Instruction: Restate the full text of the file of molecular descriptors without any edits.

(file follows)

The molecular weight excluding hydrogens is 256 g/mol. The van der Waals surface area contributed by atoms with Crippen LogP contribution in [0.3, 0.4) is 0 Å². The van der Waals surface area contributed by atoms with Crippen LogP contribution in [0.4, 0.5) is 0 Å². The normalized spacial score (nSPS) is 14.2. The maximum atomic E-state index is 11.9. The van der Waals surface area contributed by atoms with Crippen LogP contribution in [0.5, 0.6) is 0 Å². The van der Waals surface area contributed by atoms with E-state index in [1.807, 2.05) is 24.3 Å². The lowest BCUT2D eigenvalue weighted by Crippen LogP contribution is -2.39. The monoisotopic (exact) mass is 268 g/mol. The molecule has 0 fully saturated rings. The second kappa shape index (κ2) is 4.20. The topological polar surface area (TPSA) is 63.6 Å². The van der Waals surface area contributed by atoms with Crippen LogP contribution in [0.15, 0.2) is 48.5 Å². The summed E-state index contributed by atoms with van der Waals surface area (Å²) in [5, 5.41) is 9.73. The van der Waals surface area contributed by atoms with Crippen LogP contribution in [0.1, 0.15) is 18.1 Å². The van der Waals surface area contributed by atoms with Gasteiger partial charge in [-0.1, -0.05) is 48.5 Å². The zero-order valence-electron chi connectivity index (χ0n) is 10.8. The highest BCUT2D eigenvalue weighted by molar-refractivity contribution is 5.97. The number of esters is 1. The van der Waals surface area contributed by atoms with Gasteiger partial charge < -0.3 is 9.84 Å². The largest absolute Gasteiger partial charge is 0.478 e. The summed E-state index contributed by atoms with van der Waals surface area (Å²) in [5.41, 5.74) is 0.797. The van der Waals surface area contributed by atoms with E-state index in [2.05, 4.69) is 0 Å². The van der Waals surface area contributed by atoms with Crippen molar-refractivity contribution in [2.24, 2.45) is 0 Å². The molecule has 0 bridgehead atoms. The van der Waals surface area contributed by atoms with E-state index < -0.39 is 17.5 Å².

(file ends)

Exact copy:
The molecular weight excluding hydrogens is 256 g/mol. The van der Waals surface area contributed by atoms with Crippen LogP contribution in [0.3, 0.4) is 0 Å². The van der Waals surface area contributed by atoms with Crippen LogP contribution in [0.4, 0.5) is 0 Å². The normalized spacial score (nSPS) is 14.2. The maximum atomic E-state index is 11.9. The van der Waals surface area contributed by atoms with Crippen LogP contribution in [0.5, 0.6) is 0 Å². The van der Waals surface area contributed by atoms with E-state index in [1.807, 2.05) is 24.3 Å². The lowest BCUT2D eigenvalue weighted by Crippen LogP contribution is -2.39. The monoisotopic (exact) mass is 268 g/mol. The molecule has 0 fully saturated rings. The second kappa shape index (κ2) is 4.20. The topological polar surface area (TPSA) is 63.6 Å². The van der Waals surface area contributed by atoms with Crippen LogP contribution in [0.15, 0.2) is 48.5 Å². The summed E-state index contributed by atoms with van der Waals surface area (Å²) in [5, 5.41) is 9.73. The van der Waals surface area contributed by atoms with Crippen LogP contribution in [0.1, 0.15) is 18.1 Å². The van der Waals surface area contributed by atoms with Gasteiger partial charge in [-0.1, -0.05) is 48.5 Å². The zero-order valence-electron chi connectivity index (χ0n) is 10.8. The highest BCUT2D eigenvalue weighted by molar-refractivity contribution is 5.97. The number of esters is 1. The van der Waals surface area contributed by atoms with Gasteiger partial charge < -0.3 is 9.84 Å². The largest absolute Gasteiger partial charge is 0.478 e. The summed E-state index contributed by atoms with van der Waals surface area (Å²) in [5.41, 5.74) is 0.797. The van der Waals surface area contributed by atoms with E-state index in [2.05, 4.69) is 0 Å². The van der Waals surface area contributed by atoms with Crippen molar-refractivity contribution in [2.24, 2.45) is 0 Å². The molecule has 0 bridgehead atoms. The van der Waals surface area contributed by atoms with E-state index < -0.39 is 17.5 Å².